Monday, May 4, 2015

Even though I was still jetlagged, yesterday we went out to see what was happening in Warsaw in honor of the 224th Anniversary of National Constitution Day.

May 3rd is a national holiday in Poland that commemorates the adoption of the first democratic constitution in Europe and the second in the world only to the United States Constitution. On May 3, 1791, the Polish-Lithuanian Commonwealth’s constitution was adopted, which was considered a great achievement of that time. The holiday was suspended for many years due to the country’s partitioning in the 1800s, but was re-instituted after Poland regained its freedom in 1918, and then banned during Communist years. However, since 1990, May 3rd has again been celebrated as an official Polish holiday. You can read the full text of the Constitution here on Inside Poland.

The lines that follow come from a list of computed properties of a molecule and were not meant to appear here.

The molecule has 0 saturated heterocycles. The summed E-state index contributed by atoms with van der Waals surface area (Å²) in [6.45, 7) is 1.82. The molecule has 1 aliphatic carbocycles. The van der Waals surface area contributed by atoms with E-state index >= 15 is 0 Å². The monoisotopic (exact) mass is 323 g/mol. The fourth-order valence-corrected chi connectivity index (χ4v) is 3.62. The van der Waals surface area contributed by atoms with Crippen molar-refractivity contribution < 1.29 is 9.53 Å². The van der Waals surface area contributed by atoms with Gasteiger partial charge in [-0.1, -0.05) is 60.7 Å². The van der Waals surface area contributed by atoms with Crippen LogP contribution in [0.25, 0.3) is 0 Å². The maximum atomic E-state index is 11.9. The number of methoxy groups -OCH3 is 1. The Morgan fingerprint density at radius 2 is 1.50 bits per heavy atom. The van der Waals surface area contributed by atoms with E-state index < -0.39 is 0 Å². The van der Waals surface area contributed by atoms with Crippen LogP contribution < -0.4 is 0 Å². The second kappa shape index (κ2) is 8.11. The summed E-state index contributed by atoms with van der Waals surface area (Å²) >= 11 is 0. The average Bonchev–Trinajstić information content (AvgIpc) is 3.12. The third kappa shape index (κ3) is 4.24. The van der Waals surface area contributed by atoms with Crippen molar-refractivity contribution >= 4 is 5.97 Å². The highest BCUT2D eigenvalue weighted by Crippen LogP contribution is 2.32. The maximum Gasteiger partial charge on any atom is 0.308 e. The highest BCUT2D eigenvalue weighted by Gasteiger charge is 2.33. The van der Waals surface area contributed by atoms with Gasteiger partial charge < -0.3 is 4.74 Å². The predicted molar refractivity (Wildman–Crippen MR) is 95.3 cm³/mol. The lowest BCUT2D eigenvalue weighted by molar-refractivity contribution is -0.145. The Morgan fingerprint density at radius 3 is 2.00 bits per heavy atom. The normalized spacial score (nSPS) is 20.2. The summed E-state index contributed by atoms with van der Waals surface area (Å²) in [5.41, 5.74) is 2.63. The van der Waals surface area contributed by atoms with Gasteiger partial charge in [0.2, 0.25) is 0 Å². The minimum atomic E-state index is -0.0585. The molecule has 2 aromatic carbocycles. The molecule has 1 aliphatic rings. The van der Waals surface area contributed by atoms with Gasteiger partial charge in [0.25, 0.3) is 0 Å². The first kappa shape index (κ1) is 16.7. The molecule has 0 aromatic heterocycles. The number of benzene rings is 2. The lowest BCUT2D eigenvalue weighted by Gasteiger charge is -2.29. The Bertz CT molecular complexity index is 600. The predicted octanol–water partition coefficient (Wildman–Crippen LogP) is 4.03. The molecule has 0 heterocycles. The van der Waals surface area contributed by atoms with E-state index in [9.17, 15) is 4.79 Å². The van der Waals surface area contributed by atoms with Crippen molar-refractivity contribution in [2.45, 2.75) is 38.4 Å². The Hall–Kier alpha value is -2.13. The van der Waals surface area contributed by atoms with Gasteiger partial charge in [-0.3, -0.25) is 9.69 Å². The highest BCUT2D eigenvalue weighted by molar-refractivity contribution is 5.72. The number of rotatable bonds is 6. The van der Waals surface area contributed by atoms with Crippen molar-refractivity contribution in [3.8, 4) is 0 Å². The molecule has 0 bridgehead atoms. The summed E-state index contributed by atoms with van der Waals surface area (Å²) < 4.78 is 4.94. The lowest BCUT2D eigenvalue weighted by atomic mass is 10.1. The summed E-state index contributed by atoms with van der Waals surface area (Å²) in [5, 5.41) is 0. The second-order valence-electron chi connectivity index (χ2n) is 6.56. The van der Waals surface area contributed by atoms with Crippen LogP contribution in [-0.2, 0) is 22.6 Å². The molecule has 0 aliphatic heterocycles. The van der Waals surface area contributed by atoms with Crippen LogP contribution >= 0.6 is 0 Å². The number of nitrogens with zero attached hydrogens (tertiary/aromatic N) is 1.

Nearly every street was lined with red and white Polish flags. I’m not sure if the flags were just for the May 3rd holiday or also leftover from May 1st (Labour Day) or May 2nd Flag Day (Majówka). As you can see, early May is a busy holiday time in Poland. (I arrived from my American holidays on May 1st and have been in a catch up/jetlagged phase since then.)

We missed the early holiday gatherings, but was able to snap a couple photos along Nowy Swiat where Poles were carrying flags and enjoying the warm, spring weather. What a festive sight and a beautiful day! I'm so happy to return "home" to good weather!

Welcome to May!
The lovely spring gardens at Saski Park in Warsaw.
Tomb of the Unknown Soldier in Warsaw. We missed the ceremonies that happened here, but it was still a busy place yesterday.
The Polish National Constitution Day Parade in Chicago, USA.
 Source: Choose Chicago

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4 comments:

Backto Bodrum said...

You don't look jet lagged.

Heather | Ferreting Out the Fun said...

Love all the flags! Latvia celebrated the reinstatement of its independence on the 4th and boy was it a party!

Joy said...

ha ha...thanks Annie! :)

Joy said...

I bet that was a fun time in Latvia then. Poles are spirited, but I definitely wouldn't say it was a party atmosphere!

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